It is with all due respect that I must question the true need for changes to the rules of the U.S. Trademark Office which would eliminate filing options that can help insure against missed filings caused by the many different kinds of technical difficulties and/or practical difficulties with electronic media which can be encountered by users of the U.S. Trademark Office on a daily basis. Leaving intact the option of an assured mailing for submissions made to the U.S. Trademark Office is important for insuring that necessary filings can be made, irrespective of the conditions encountered, and would certainly be a welcomed convenience for users of the U.S. Trademark Office. Indeed, it is respectfully submitted that the reinstatement of other, formerly excluded mailing options (in particular, the availability of "Express Mail" filings for U.S. trademark/servicemark applications), and facsimile options, would still further benefit applicants and registrants in effectively transacting business with the U.S. Trademark Office.

The mailing procedures which the U.S. Trademark Office now proposes to eliminate have served applicants and registrants well for many years, without any significant burden on the U.S. Trademark Office. Such procedures are effective, efficient, and assist applicants and registrants in effectively transacting business with the U.S. Trademark Office. No valid reason has been provided for eliminating such provisions. All that has been offered is the suggestion that such provisions are no longer needed. Having demonstrated that such provisions continue to be needed, and are important for transacting business with the U.S. Trademark Office, it is respectfully requested that the U.S. Trademark Office not implement the changes in mailing practice which have been proposed.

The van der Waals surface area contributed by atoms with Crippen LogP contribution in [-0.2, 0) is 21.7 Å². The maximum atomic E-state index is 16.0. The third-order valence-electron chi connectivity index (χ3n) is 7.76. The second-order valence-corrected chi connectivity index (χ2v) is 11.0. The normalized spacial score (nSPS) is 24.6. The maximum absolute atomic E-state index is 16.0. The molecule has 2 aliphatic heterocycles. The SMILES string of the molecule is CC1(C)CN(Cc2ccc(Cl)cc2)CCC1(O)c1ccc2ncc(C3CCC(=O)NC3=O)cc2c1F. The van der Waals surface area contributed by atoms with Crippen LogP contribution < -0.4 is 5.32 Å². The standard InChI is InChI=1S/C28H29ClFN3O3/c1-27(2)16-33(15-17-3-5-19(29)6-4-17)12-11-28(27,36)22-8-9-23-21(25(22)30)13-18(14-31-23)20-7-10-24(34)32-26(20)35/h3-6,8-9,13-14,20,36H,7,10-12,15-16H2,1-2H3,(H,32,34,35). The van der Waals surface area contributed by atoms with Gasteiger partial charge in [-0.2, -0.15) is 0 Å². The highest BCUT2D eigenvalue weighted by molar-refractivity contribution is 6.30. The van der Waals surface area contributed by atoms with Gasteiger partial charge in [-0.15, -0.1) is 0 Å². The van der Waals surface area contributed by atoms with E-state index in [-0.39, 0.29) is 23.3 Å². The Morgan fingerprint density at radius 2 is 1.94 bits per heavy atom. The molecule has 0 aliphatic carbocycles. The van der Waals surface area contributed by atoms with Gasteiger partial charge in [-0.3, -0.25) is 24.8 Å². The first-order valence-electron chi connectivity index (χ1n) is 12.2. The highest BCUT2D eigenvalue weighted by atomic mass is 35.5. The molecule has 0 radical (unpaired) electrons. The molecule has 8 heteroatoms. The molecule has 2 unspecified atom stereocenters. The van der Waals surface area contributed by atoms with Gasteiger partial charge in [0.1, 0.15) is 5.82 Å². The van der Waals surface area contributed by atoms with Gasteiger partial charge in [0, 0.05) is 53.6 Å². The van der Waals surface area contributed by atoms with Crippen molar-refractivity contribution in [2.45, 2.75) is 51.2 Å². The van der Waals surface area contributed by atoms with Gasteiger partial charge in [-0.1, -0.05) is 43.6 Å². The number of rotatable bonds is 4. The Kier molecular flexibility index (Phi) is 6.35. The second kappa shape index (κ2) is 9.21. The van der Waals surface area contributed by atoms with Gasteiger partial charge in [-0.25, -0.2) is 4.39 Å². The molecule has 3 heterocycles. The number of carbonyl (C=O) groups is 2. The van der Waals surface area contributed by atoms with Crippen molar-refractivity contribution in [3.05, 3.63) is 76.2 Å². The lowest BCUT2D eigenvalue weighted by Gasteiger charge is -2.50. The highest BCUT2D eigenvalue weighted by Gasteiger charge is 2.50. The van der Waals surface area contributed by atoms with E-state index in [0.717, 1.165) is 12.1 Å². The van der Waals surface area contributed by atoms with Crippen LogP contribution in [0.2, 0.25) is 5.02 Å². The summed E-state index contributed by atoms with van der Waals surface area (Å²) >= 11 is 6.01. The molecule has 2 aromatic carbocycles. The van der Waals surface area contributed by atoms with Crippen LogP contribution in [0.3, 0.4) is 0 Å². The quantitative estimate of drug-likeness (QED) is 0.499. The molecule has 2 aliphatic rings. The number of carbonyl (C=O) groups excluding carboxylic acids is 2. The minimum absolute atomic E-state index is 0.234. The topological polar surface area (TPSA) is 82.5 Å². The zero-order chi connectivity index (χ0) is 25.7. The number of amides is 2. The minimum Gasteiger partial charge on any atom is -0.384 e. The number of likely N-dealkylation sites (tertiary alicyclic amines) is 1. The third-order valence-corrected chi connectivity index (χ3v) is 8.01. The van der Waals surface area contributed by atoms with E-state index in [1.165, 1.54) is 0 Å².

Consideration of the foregoing is respectfully requested.

Respectfully submitted,

Gary M. Cohen, Esq.
Strafford Building Number Three
125 Strafford Avenue, Suite 300
Wayne, PA 19087-3318
Phone: +1 610 975-4430
Facsimile: +1 610 975-4436
e-mail: gmciplaw@aol.com